If your home needs work and you don't have the resources to tackle it, a home improvement loan can help limit your out-of-pocket expenses. Home improvement financing can fund anything from small cosmetic projects to large-scale renovations and construction, and there's an added tax benefit. Because it's a type of mortgage loan, you can deduct the interest at tax time. As always, it's best to consult a tax adviser to make sure you're doing it right.
Sources of Home Improvement Financing
You can get a home improvement loan through a bank, credit union, savings and loan, thrift, or mortgage broker. The range and availability of home improvement loan programs varies, depending on the lender's proprietary loan products. Lenders may finance home improvements through home equity lines of credit — called HELOCs — or home equity loans, as well. Mortgage brokers, which tend to have access to a large variety of loans, may offer home improvement loans backed by an agency of the federal government, such as the Federal Housing Administration. Brokers also can offer home improvement loans from big banks, including HELOCs and home equity loans.
Serving Specific Homeowners
Lenders may target minorities, the elderly or the disabled, for home improvement loans. For example, FHA-insured home improvement loans under the Section 184 Indian Home Loan Guarantee Program aim to help Native Americans and Alaskan natives. The Department of Agriculture offers home improvement loans to rural residents. The USDA makes it easier for low- and moderate-income borrowers to repair farms and rural homes when they can't obtain loans through traditional mortgage lenders. Loans that are not federally backed, such as HELOCs, equity loans and renovation loans, can help homeowners who want to upgrade or add onto their home, or completely gut a home and rebuild from the ground up.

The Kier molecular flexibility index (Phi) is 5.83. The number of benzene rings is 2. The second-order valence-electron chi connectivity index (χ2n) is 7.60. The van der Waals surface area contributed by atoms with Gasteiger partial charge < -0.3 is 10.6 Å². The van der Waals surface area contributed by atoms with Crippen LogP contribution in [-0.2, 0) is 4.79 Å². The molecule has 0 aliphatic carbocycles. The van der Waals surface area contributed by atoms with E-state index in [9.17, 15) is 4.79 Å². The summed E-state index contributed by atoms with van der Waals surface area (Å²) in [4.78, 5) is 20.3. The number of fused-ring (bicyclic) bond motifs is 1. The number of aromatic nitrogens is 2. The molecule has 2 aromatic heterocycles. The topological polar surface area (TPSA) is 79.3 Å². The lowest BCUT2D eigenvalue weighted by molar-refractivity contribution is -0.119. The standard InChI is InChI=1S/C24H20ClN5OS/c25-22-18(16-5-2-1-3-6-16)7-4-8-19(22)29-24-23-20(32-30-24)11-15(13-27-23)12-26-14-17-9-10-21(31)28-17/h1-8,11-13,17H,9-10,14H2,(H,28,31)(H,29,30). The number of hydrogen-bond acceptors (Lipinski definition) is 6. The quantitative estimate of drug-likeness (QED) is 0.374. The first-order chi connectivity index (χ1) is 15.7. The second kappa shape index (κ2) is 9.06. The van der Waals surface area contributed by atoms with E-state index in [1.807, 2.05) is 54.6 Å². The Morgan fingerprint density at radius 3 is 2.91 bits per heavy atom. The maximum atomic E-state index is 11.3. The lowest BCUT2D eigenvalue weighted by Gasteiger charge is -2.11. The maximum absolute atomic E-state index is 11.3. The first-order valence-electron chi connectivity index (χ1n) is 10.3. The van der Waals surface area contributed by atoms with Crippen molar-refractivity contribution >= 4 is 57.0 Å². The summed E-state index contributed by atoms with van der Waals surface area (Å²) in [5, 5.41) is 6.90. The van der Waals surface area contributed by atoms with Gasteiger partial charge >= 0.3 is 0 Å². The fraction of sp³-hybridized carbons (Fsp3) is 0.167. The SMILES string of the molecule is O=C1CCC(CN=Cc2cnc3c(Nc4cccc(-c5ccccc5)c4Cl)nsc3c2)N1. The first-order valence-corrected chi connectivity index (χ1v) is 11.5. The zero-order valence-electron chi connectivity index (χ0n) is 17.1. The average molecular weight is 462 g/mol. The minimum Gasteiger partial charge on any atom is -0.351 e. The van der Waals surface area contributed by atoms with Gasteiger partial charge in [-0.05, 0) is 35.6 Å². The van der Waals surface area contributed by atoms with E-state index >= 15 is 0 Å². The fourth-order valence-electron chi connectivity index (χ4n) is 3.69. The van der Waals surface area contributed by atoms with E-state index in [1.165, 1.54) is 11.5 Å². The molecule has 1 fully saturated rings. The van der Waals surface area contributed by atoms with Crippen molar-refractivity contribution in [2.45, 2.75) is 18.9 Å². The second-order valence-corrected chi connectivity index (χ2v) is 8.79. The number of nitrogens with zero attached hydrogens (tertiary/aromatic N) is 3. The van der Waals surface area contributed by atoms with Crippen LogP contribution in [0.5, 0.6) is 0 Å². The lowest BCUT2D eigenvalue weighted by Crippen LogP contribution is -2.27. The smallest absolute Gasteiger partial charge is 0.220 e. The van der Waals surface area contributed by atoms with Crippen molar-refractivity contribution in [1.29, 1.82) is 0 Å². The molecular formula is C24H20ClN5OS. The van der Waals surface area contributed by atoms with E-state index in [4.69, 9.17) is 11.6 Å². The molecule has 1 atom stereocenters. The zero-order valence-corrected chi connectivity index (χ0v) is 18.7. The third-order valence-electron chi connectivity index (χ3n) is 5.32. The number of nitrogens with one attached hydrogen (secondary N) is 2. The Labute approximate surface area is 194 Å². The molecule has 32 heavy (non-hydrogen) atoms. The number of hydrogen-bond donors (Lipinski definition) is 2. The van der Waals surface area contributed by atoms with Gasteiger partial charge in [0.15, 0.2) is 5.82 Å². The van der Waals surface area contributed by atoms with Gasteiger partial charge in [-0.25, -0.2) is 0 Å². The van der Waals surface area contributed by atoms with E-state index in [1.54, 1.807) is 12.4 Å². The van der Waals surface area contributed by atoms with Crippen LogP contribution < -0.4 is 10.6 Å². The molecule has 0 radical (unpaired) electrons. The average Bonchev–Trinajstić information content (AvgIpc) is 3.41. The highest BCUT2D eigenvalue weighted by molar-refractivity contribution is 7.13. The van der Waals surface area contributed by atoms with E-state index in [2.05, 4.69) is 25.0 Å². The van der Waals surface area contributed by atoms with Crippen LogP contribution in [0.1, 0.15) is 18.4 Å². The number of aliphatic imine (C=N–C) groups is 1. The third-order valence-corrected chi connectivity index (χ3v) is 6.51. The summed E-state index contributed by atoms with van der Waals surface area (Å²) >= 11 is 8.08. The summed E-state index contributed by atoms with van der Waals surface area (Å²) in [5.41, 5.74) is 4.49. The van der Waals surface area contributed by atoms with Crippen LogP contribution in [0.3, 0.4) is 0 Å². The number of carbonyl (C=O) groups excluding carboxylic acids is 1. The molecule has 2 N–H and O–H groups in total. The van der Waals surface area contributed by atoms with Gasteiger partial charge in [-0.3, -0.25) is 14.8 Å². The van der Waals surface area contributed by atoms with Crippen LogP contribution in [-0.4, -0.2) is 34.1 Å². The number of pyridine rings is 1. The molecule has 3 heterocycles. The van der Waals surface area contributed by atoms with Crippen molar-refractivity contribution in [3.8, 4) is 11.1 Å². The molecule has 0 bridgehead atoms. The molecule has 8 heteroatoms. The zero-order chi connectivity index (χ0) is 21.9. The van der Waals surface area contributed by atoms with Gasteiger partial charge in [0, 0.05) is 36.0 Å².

Meeting Specific Property Needs
Home improvement loans can be used for a variety of projects. Need-based loans don't allow luxury improvements, such as a spa or swimming pool addition. They can finance projects that improve functionality, such as room additions and handicap accessibility. They also can repair, improve or modernize homes to remove health and safety hazards. Department of Housing and Urban Development programs, including the FHA's 203(k) rehabilitation loan and the Energy Efficient Mortgage, have such limitations. To cover a broader range of home improvement needs, mortgage lenders offer loans in the form of cash-out refinance loans, another type of equity-based loan that involves a lump sum of cash at closing to use as you please for home improvement. Homeowners can refinish a basement or attic, add living or guest space, and customize a home to simply better suit their taste and lifestyle.
Home Improvement Loan Requirements
Lenders have borrower and property eligibility requirements for home improvements loans. For example, you must demonstrate low or very low income for some need-based, federally backed loans. In private sector loans, you must prove to a mortgage lender that you can afford the increased monthly payment that comes with a HELOC, home equity loan, cash-out refinance or regular home improvement loan. You tap into your home's equity to improve your house, so the lender may require an appraisal to ensure that proposed improvements will increase your home's value. Typically, HELOCs, equity loans and home improvements loans from banks place fewer restrictions on home improvement projects than do federally backed programs.
- Wells Fargo: Home Improvement Lending Center
- HUD: Section 184 Indian Home Loan Guarantee Program
- HUD: HUD Programs That Support Energy Efficiency
- HUD: Energy Efficient Mortgage Program
- HUD: What is the 203(k) Rehabilitation Mortgage Insurance Program?
- HUD: Home Improvements
- USDA: Single Family Housing Loans and Grants